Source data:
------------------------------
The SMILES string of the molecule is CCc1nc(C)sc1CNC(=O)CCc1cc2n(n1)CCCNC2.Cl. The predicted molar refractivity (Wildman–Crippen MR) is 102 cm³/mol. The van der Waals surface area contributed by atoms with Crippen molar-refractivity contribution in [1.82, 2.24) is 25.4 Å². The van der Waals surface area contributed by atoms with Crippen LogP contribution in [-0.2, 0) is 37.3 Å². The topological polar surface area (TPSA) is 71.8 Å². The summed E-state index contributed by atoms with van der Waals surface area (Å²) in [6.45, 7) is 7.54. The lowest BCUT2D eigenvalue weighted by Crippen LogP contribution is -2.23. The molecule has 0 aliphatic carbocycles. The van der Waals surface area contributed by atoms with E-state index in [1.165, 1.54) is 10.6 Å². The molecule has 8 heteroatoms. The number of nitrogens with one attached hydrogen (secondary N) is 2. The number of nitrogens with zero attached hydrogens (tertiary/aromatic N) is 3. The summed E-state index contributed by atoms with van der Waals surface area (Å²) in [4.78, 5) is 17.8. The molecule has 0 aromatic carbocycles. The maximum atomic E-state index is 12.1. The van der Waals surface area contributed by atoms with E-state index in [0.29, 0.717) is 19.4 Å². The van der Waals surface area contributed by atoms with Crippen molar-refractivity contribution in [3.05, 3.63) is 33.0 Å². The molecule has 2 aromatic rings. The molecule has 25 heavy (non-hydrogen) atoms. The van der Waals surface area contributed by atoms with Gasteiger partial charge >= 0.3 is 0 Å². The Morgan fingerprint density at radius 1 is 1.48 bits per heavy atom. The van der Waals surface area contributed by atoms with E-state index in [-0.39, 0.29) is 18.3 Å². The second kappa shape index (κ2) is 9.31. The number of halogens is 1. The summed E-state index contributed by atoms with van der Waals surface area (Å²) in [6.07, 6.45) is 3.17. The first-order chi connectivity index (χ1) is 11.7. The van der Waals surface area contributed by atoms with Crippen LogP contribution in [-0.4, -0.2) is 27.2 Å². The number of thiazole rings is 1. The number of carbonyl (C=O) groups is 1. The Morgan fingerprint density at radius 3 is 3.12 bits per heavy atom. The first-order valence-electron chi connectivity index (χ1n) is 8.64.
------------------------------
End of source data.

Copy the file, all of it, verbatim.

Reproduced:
The SMILES string of the molecule is CCc1nc(C)sc1CNC(=O)CCc1cc2n(n1)CCCNC2.Cl. The predicted molar refractivity (Wildman–Crippen MR) is 102 cm³/mol. The van der Waals surface area contributed by atoms with Crippen molar-refractivity contribution in [1.82, 2.24) is 25.4 Å². The van der Waals surface area contributed by atoms with Crippen LogP contribution in [-0.2, 0) is 37.3 Å². The topological polar surface area (TPSA) is 71.8 Å². The summed E-state index contributed by atoms with van der Waals surface area (Å²) in [6.45, 7) is 7.54. The lowest BCUT2D eigenvalue weighted by Crippen LogP contribution is -2.23. The molecule has 0 aliphatic carbocycles. The van der Waals surface area contributed by atoms with E-state index in [1.165, 1.54) is 10.6 Å². The molecule has 8 heteroatoms. The number of nitrogens with one attached hydrogen (secondary N) is 2. The number of nitrogens with zero attached hydrogens (tertiary/aromatic N) is 3. The summed E-state index contributed by atoms with van der Waals surface area (Å²) in [4.78, 5) is 17.8. The molecule has 0 aromatic carbocycles. The maximum atomic E-state index is 12.1. The van der Waals surface area contributed by atoms with E-state index in [0.29, 0.717) is 19.4 Å². The van der Waals surface area contributed by atoms with Crippen molar-refractivity contribution in [3.05, 3.63) is 33.0 Å². The molecule has 2 aromatic rings. The molecule has 25 heavy (non-hydrogen) atoms. The van der Waals surface area contributed by atoms with Gasteiger partial charge >= 0.3 is 0 Å². The Morgan fingerprint density at radius 1 is 1.48 bits per heavy atom. The van der Waals surface area contributed by atoms with E-state index in [-0.39, 0.29) is 18.3 Å². The second kappa shape index (κ2) is 9.31. The number of halogens is 1. The summed E-state index contributed by atoms with van der Waals surface area (Å²) in [6.07, 6.45) is 3.17. The first-order chi connectivity index (χ1) is 11.7. The van der Waals surface area contributed by atoms with Crippen LogP contribution in [-0.4, -0.2) is 27.2 Å². The number of thiazole rings is 1. The number of carbonyl (C=O) groups is 1. The Morgan fingerprint density at radius 3 is 3.12 bits per heavy atom. The first-order valence-electron chi connectivity index (χ1n) is 8.64.